Monday, July 25, 2011

Technology and Morality

In a recent interview with Christianity Today Kevin Kelly shared his thoughts on how God may think of the man-made technologies. Nicholas Carr, one of my favorite technology author and blogger, then shared his arguments against Kelly's viewpoints in two very interesting posts (1, 2). All of these discussions are worth of reading twice.

"Is technology a moral force?" Nick Carr asked this question in his second post. Kelly insisted that the progress of technology achievement makes our society better. Therefore, technology certainly is a moral force if we accept that we live happier and happier because of the technological achievements. By contrast, Carr believe that technology does nothing about goodness or badness. I incline to Nick's viewpoint on this topic though I agree more to Kevin's general worldview.

Technology contributes nothing to improve or to decrease the overall morality of the society. Technology is not a moral force that we may use to lift the happiness of people overall.

The central point in Kelly's argument is that the advance of technology provides people more options of living. Therefore, Kelly followed, by owning more options of living people are able to live better and be happier since they may then live in their preferred way and do their preferred things with the loosened constraints.

I do not agree to this point. For example, my parents do not feel happier with all the new technologies. Many times they talk about the good old days. Though the life seemed harder with little support from technology, they felt happier internally in their heart.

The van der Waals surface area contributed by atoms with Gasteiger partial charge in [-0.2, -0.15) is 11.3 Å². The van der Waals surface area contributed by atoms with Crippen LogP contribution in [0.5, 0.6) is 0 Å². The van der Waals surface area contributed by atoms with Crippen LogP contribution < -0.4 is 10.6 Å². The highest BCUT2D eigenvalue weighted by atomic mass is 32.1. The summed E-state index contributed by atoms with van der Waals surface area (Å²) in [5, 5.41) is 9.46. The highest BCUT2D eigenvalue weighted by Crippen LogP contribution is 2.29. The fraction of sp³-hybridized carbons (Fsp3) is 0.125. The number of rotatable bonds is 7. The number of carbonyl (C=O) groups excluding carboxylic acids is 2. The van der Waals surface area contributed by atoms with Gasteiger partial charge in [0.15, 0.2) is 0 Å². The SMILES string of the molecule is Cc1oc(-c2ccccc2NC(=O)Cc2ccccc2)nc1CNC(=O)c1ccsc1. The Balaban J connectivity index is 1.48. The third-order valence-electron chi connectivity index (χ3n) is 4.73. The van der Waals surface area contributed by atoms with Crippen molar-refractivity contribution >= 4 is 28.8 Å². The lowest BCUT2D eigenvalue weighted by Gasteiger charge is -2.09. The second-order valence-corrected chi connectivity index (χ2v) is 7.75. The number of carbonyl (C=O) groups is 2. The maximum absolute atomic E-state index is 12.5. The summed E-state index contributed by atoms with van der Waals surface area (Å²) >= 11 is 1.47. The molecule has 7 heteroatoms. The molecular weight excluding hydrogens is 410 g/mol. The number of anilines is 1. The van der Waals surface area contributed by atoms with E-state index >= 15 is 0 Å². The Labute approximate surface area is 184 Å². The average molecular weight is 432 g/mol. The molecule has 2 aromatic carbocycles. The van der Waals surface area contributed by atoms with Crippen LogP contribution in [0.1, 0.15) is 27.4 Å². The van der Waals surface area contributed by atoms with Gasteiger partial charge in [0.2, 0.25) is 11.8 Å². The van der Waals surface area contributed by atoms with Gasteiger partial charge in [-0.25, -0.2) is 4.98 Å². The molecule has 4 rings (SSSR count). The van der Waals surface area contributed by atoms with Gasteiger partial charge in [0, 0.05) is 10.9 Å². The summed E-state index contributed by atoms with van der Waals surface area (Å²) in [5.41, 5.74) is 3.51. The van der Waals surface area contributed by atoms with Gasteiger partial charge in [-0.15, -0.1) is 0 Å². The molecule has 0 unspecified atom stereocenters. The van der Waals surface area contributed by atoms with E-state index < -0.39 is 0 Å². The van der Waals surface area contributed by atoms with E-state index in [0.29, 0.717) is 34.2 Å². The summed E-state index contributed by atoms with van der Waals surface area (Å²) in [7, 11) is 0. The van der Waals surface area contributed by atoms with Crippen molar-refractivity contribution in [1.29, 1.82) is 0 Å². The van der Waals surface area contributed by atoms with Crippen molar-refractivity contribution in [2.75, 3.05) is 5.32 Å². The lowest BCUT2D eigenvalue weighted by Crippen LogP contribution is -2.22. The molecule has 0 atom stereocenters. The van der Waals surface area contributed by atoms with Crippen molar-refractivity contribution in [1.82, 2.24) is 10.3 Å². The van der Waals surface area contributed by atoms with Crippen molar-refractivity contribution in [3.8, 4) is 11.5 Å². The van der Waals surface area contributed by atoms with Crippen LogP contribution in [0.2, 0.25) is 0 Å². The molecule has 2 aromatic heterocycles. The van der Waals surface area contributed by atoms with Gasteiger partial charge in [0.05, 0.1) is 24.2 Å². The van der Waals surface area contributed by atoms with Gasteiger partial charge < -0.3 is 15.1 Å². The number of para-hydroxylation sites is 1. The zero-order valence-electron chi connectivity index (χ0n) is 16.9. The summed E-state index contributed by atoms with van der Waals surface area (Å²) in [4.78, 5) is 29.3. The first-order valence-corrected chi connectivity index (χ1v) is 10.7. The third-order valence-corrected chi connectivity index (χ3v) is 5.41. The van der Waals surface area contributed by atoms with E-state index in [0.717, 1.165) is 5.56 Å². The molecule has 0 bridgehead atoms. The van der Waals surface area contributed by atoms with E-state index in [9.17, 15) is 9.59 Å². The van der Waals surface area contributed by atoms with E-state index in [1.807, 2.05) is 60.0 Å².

Technology brings nothing about "love", if it is what Kelly truly wanted to address. If Kelly's point is valid, won't we have to agree that rich people must be generally happier than poor people since rich people generally live with the more advanced technology? In fact, we do not have this conclusion over the history. Rich people do not have more love than poor people have. The enjoyment of the advanced technology does not lift the morality of the respective classes of people. Technology does provide more options of living. But the more options of living does not make people live in a higher moral life.

By reading the interview, I felt most astonished by the following claims by Kelly.

"We are here to surprise God. God could make everything, but instead he says, "I bestow upon you the gift of free will so that you can participate in making this world. I could make everything, but I am going to give you some spark of my genius. Surprise me with something truly good and beautiful." So we invent things, and God says, "Oh my gosh, that was so cool! I could have thought of that, but they thought of that instead."

We are not going to surprise God in any sense. As a matter of fact, I do not believe that God really cares any about our technological achievements. According to the Bible, anything must be realized immediately when God says so. Then which technology of us may surprise God. HE is beyond any technology! Will we be surprised by the greatest ever technology invented by ants (if ants may invent)? Let it alone that the greatest ever technology of mankind must have not been yet invented if there is a one.

Morality is the living standard God puts in our mind. The achievement of our technology is not going to improve it. Neither will it deprive morality. But God may still be happy of the technological improvement we make. It is not because through it we lift the morality of the society. It may only due to that by doing so we show that we want to help the others. This willing to help the others is a demonstration of love. And that is all what God really cares.

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